Bed Bath & Beyond Struggles to Keep Stores Stocked for Black Friday, Holiday Season
Bed Bath & Beyond Inc.
is gearing up for what could be a make-or-break holiday season as the company struggles to keep its stores stocked and win back shoppers.
More than 40% of the retailer’s products were out of stock in October, according to DataWeave Inc., an analytics company that tracked online availability of 150,000 items. That is nearly twice the level it was in the first half of the year, DataWeave said.
was recently browsing Bed Bath & Beyond’s website looking for closet organizers, slippers, a bathrobe and candles. “Every time I clicked on something, it was out of stock,” said Mr. Acosta, 38 years old, who lives in Homestead, Fla.
The home-goods retailer is attempting to reverse a steep sales slide, the result of a failed overhaul by prior management that replaced national brands with private-label goods. It has been trying to patch up relationships with suppliers by catching up on overdue payments and recently hosted a meeting with top vendors to plead for their continued support.
“There were some challenges under prior regimes, but I believe we are on a solid footing to repair the relationships,” Bed Bath & Beyond Chief Executive
said last month. “Our accounts payable are as clean as they have ever been.”
Some suppliers who spoke on the condition of anonymity said they are still owed money and have paused shipments to the retailer until they get paid. Some invoices are from as far back as January, these people said.
Bed Bath & Beyond buyers submit a priority list of vendors to the accounts-payable department each week, suggesting that the retailer is picking which suppliers to pay based on necessity, these people said.
A Bed Bath & Beyond spokeswoman said the company is continuing to bolster its financing as it tries to turn around its business. She said the company is working with suppliers to ensure customers have access to a compelling assortment of brands.
“This is a very important holiday season for them,” said
the chief executive of Pulse Ratings, an independent credit-rating firm. “They are facing a lot of obstacles.”
The company, which also owns Buybuy Baby, is still grappling with empty shelves even as other retailers have largely moved past the supply-chain issues of the last two years, when the Covid-19 pandemic caused temporary factory closures and created shipping bottlenecks.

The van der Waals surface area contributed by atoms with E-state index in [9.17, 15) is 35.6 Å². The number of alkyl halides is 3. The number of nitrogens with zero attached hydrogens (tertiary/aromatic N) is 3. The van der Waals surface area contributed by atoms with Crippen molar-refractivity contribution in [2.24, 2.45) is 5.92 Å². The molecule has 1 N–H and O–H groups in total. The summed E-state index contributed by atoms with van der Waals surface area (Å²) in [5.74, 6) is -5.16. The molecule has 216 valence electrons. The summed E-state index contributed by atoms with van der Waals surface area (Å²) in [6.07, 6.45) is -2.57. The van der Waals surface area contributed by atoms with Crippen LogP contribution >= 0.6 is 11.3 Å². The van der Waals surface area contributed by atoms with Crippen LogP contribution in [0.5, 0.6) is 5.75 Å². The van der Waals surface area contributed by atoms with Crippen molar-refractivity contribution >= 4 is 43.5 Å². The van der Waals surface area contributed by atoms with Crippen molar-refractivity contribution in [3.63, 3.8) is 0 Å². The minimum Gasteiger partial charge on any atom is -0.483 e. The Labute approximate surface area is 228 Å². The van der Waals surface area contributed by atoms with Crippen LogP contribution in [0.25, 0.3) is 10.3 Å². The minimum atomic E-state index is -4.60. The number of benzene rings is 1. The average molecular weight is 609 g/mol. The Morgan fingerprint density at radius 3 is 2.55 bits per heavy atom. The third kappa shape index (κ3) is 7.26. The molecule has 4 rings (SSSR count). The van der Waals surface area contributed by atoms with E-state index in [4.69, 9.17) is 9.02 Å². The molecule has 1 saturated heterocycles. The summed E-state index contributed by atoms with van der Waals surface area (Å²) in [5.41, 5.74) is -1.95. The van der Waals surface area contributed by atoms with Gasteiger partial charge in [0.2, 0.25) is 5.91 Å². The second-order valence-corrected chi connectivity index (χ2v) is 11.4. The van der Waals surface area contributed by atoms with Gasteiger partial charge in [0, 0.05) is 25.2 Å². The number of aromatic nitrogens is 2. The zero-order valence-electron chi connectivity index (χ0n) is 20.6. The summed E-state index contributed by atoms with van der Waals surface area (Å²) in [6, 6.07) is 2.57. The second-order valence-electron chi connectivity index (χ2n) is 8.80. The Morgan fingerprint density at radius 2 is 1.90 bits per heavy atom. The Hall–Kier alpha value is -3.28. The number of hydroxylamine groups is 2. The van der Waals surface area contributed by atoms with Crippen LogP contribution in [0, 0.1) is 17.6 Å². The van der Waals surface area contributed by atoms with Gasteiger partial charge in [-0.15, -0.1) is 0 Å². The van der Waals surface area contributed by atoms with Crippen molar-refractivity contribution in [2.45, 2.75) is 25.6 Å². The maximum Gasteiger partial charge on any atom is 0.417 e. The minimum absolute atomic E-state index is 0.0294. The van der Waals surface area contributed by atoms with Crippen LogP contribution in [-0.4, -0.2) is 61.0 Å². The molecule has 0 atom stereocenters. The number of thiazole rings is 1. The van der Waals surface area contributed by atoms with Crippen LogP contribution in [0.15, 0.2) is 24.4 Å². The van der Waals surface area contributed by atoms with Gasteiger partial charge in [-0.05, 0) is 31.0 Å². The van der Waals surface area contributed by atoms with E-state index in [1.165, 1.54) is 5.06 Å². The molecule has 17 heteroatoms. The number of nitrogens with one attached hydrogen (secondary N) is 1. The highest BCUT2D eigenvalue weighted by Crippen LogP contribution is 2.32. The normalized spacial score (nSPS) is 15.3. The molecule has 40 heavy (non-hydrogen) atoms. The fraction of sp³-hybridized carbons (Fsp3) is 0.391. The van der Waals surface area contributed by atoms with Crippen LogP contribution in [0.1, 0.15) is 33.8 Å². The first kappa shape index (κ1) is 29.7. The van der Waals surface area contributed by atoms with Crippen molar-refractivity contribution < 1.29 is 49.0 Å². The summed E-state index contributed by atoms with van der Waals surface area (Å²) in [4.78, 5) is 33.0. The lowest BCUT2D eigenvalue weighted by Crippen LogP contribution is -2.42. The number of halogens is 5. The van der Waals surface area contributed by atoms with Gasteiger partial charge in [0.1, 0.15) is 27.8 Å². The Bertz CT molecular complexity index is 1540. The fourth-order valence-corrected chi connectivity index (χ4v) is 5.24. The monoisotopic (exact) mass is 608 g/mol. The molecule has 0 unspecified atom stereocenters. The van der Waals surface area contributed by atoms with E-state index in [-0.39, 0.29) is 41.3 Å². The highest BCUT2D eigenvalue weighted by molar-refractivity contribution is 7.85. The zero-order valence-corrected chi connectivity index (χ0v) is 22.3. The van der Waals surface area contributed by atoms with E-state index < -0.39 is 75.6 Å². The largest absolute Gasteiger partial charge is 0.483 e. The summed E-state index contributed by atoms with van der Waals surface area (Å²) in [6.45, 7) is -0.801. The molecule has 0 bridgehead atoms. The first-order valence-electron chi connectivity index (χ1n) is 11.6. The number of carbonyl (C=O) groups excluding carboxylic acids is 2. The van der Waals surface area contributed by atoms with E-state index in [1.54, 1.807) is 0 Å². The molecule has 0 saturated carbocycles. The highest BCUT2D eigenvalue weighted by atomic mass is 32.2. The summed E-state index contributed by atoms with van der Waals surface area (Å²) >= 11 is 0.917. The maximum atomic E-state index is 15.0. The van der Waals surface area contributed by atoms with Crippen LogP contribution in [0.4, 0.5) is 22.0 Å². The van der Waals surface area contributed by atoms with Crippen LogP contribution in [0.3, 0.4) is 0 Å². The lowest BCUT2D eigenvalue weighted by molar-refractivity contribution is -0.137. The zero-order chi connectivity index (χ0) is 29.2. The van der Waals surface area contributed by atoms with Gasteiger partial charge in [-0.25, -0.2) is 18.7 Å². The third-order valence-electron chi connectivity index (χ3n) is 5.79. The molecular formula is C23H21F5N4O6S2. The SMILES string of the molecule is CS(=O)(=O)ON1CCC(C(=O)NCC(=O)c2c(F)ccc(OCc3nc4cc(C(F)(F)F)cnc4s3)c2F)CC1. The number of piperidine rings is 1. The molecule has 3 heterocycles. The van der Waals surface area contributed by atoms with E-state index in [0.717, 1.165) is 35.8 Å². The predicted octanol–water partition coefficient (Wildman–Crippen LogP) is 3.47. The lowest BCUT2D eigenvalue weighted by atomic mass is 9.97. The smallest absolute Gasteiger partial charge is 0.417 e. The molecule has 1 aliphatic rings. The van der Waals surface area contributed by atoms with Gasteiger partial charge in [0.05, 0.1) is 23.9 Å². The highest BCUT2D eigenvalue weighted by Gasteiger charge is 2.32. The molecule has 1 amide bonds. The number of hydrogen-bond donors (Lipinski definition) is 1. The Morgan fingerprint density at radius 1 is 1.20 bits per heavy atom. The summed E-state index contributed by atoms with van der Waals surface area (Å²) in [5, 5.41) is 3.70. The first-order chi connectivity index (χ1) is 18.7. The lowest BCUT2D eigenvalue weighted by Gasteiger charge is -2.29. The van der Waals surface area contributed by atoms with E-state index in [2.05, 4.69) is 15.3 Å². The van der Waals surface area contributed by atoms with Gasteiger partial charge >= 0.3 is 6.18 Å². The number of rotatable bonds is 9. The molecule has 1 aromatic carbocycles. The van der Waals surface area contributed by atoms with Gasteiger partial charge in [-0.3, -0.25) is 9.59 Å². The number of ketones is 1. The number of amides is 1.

Bed Bath & Beyond had higher out-of-stock rates in October on comparable items than other retailers, including
Home Depot Inc.,
according to DataWeave.
Bed Bath & Beyond used to be one of
‘s first stops on Black Friday for deals on kitchen appliances, bedding and holiday gifts. Not this year. Ms. Quintanilla, a 64-year-old glass artist, recently visited a store near her home in Westlake Village, Calif., looking for storage bins and a comforter but was disappointed with the selection.
“They didn’t have any of the storage bins I needed,” Ms. Quintanilla said. “The shelves were fairly empty.” She said the store only had one brand of comforter—UGG. “They used to have so much variety,” she said.
Former Chief Executive
tried to overhaul Bed Bath & Beyond by replacing name-brand goods with private-label items. It is a strategy that has worked well for other retailers. But it backfired at Bed Bath & Beyond, partly because the company lacked the infrastructure to design, manufacture and ship its house brands. Once the private-label brands arrived in stores, they fell flat with shoppers.
Bed Bath & Beyond is now reversing course. In August, it said it was discontinuing three of its nine private-label brands and reducing the assortment of the others. It is also trying to add back more goods from national brands such as Calphalon and OXO.
36, of Huntington Beach, Calf., tried to buy the water-treatment additive for her Venta humidifier, but it was out of stock—as were all Venta products on Bed Bath & Beyond’s website. Frustrated with the retailer, Ms. Hopper said she bought the item at a local supermarket instead.
Some national brands that were pushed aside to make room for Bed Bath & Beyond’s private-label goods said they are reluctant to increase production for the retailer, because they are uncertain about its financial position.
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Earlier this year, Bed Bath & Beyond had run so low on cash that it had to raise emergency funds, including more than $500 million in August. It is in the process of swapping debt for equity to help extend maturities and reduce interest expenses. It has also closed underperforming stores and laid off staff to cut costs.
Numerous senior executives have left the company since June, including its chief operating officer, chief stores officer and chief merchandising officer. Its chief financial officer died in September. Some of those positions have been filled by promoting existing employees, but the company’s ranks continue to thin. Earlier this month, Bed Bath & Beyond notified suppliers that two of its senior merchants are leaving the company, according to a memo reviewed by The Wall Street Journal.
Write to Suzanne Kapner at [email protected]
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